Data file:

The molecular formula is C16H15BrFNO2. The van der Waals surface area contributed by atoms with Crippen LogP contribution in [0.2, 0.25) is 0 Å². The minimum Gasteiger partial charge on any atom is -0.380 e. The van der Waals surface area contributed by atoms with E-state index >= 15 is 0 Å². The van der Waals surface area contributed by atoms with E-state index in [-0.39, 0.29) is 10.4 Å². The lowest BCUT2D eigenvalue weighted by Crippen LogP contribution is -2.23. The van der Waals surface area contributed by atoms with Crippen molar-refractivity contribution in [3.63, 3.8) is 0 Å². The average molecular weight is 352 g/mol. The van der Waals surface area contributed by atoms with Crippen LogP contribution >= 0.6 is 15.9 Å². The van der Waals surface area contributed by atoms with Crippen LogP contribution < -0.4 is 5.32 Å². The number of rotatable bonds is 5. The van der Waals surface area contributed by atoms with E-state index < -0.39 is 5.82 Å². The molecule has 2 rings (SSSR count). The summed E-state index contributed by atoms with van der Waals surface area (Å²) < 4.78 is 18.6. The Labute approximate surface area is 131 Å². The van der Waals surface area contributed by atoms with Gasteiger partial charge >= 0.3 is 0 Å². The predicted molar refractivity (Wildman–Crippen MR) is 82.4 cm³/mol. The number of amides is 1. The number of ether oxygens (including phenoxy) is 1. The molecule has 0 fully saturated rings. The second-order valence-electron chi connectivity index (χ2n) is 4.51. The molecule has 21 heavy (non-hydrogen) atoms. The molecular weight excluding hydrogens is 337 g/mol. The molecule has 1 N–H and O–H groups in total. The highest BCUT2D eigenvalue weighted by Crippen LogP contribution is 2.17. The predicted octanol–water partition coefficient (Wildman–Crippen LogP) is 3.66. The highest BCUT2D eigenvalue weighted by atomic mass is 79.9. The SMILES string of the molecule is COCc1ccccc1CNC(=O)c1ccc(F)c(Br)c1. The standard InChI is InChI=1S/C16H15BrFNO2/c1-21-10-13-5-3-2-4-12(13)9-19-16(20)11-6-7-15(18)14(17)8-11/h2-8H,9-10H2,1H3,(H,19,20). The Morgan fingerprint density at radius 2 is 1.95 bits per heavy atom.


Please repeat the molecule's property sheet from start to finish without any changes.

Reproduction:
The molecular formula is C16H15BrFNO2. The van der Waals surface area contributed by atoms with Crippen LogP contribution in [0.2, 0.25) is 0 Å². The minimum Gasteiger partial charge on any atom is -0.380 e. The van der Waals surface area contributed by atoms with E-state index >= 15 is 0 Å². The van der Waals surface area contributed by atoms with E-state index in [-0.39, 0.29) is 10.4 Å². The lowest BCUT2D eigenvalue weighted by Crippen LogP contribution is -2.23. The van der Waals surface area contributed by atoms with Crippen molar-refractivity contribution in [3.63, 3.8) is 0 Å². The average molecular weight is 352 g/mol. The van der Waals surface area contributed by atoms with Crippen LogP contribution >= 0.6 is 15.9 Å². The van der Waals surface area contributed by atoms with Crippen LogP contribution < -0.4 is 5.32 Å². The number of rotatable bonds is 5. The van der Waals surface area contributed by atoms with E-state index < -0.39 is 5.82 Å². The molecule has 2 rings (SSSR count). The summed E-state index contributed by atoms with van der Waals surface area (Å²) < 4.78 is 18.6. The Labute approximate surface area is 131 Å². The van der Waals surface area contributed by atoms with Gasteiger partial charge >= 0.3 is 0 Å². The predicted molar refractivity (Wildman–Crippen MR) is 82.4 cm³/mol. The number of amides is 1. The number of ether oxygens (including phenoxy) is 1. The molecule has 0 fully saturated rings. The second-order valence-electron chi connectivity index (χ2n) is 4.51. The molecule has 21 heavy (non-hydrogen) atoms. The molecular weight excluding hydrogens is 337 g/mol. The molecule has 1 N–H and O–H groups in total. The highest BCUT2D eigenvalue weighted by Crippen LogP contribution is 2.17. The predicted octanol–water partition coefficient (Wildman–Crippen LogP) is 3.66. The highest BCUT2D eigenvalue weighted by atomic mass is 79.9. The SMILES string of the molecule is COCc1ccccc1CNC(=O)c1ccc(F)c(Br)c1. The standard InChI is InChI=1S/C16H15BrFNO2/c1-21-10-13-5-3-2-4-12(13)9-19-16(20)11-6-7-15(18)14(17)8-11/h2-8H,9-10H2,1H3,(H,19,20). The Morgan fingerprint density at radius 2 is 1.95 bits per heavy atom.